A name representing alleged prophetesses consulted in ancient Greece and Rome, said to prophecize in ecstasy, under the temporary possession of Apollo.
Ten Sibylline oracles have been recorded by history. The best known Sibyl is said to have resided in a cave at Cumea, near Naples–“The Cumean Sibyl.”
In Vergil‘s Aneid this Sibyl is visited by Aeneas before his descent to Hades. She is also believed to have composed the original Sibylline books.
These prophetic works were taken to Rome, where they were guarded by two nobles. Extended volumes of Sibylline books survived into the 4th century CE.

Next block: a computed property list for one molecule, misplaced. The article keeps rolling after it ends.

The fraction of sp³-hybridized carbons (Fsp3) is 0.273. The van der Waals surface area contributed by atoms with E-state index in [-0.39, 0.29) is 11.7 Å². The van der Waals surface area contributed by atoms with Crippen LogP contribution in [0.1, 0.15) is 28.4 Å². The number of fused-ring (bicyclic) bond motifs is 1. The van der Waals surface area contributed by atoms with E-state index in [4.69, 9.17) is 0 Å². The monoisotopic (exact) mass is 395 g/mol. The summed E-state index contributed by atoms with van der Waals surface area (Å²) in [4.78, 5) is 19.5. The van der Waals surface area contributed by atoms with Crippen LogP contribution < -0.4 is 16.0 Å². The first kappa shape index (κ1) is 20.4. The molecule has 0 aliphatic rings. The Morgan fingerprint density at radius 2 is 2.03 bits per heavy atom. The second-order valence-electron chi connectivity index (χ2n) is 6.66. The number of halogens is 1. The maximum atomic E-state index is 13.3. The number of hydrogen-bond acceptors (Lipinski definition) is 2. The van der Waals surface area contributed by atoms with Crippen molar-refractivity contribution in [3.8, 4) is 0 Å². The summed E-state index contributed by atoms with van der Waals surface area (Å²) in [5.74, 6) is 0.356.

Another famous Sibyl lived in Erythia in Asia, “The Erythian Sibyl.”
Sibyls appear in Christian art and literature. Early Christian interest in the Sibylline oracles raised them to a status comparable to the Old Testament Prophets.
In 1973 a popular novel, Sibyl, was written by Flora Rheta Schreiber based on the life of Shirley Ardell Mason, a woman diagnosed with multiple personality disorder or MPD. In 1976 the book was made into a film with Sally Field as Sibyl.
In the 19th and 20th centuries, two other novels have also been entitled Sibyl.
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